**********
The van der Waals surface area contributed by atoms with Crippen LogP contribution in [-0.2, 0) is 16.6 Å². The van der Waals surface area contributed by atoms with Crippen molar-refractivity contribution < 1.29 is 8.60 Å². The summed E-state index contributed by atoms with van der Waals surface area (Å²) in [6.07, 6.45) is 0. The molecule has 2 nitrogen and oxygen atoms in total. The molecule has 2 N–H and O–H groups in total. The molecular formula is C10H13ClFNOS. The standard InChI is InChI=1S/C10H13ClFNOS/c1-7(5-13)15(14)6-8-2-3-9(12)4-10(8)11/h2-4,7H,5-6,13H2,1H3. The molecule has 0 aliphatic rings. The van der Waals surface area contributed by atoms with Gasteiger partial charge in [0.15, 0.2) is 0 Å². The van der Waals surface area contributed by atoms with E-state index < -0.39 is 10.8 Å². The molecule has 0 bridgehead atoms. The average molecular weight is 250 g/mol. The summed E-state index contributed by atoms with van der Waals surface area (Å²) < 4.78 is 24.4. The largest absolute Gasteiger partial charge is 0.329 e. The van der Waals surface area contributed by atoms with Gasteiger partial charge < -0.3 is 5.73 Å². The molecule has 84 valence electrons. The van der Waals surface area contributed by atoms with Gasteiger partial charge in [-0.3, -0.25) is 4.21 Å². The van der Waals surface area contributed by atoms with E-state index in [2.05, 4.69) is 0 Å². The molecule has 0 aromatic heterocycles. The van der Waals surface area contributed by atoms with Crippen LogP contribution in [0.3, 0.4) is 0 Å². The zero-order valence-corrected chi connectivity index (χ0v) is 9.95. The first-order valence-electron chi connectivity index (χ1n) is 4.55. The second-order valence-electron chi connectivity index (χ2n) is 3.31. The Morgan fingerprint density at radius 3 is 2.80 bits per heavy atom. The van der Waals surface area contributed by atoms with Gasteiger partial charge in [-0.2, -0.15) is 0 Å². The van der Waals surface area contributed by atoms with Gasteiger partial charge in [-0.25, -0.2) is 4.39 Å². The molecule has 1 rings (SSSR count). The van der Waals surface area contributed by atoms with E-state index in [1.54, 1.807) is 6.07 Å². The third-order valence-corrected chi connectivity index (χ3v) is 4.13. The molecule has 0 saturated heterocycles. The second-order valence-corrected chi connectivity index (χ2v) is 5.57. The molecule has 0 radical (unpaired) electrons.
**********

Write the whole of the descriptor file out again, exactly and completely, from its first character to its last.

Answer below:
The van der Waals surface area contributed by atoms with Crippen LogP contribution in [-0.2, 0) is 16.6 Å². The van der Waals surface area contributed by atoms with Crippen molar-refractivity contribution < 1.29 is 8.60 Å². The summed E-state index contributed by atoms with van der Waals surface area (Å²) in [6.07, 6.45) is 0. The molecule has 2 nitrogen and oxygen atoms in total. The molecule has 2 N–H and O–H groups in total. The molecular formula is C10H13ClFNOS. The standard InChI is InChI=1S/C10H13ClFNOS/c1-7(5-13)15(14)6-8-2-3-9(12)4-10(8)11/h2-4,7H,5-6,13H2,1H3. The molecule has 0 aliphatic rings. The van der Waals surface area contributed by atoms with Gasteiger partial charge in [0.15, 0.2) is 0 Å². The van der Waals surface area contributed by atoms with E-state index < -0.39 is 10.8 Å². The molecule has 0 bridgehead atoms. The average molecular weight is 250 g/mol. The summed E-state index contributed by atoms with van der Waals surface area (Å²) < 4.78 is 24.4. The largest absolute Gasteiger partial charge is 0.329 e. The van der Waals surface area contributed by atoms with Gasteiger partial charge < -0.3 is 5.73 Å². The molecule has 84 valence electrons. The van der Waals surface area contributed by atoms with Gasteiger partial charge in [-0.3, -0.25) is 4.21 Å². The van der Waals surface area contributed by atoms with E-state index in [2.05, 4.69) is 0 Å². The molecule has 0 aromatic heterocycles. The van der Waals surface area contributed by atoms with Crippen LogP contribution in [0.3, 0.4) is 0 Å². The zero-order valence-corrected chi connectivity index (χ0v) is 9.95. The first-order valence-electron chi connectivity index (χ1n) is 4.55. The second-order valence-electron chi connectivity index (χ2n) is 3.31. The Morgan fingerprint density at radius 3 is 2.80 bits per heavy atom. The van der Waals surface area contributed by atoms with Gasteiger partial charge in [-0.2, -0.15) is 0 Å². The van der Waals surface area contributed by atoms with Gasteiger partial charge in [-0.25, -0.2) is 4.39 Å². The molecule has 1 rings (SSSR count). The van der Waals surface area contributed by atoms with E-state index in [1.54, 1.807) is 6.07 Å². The third-order valence-corrected chi connectivity index (χ3v) is 4.13. The molecule has 0 saturated heterocycles. The second-order valence-corrected chi connectivity index (χ2v) is 5.57. The molecule has 0 radical (unpaired) electrons.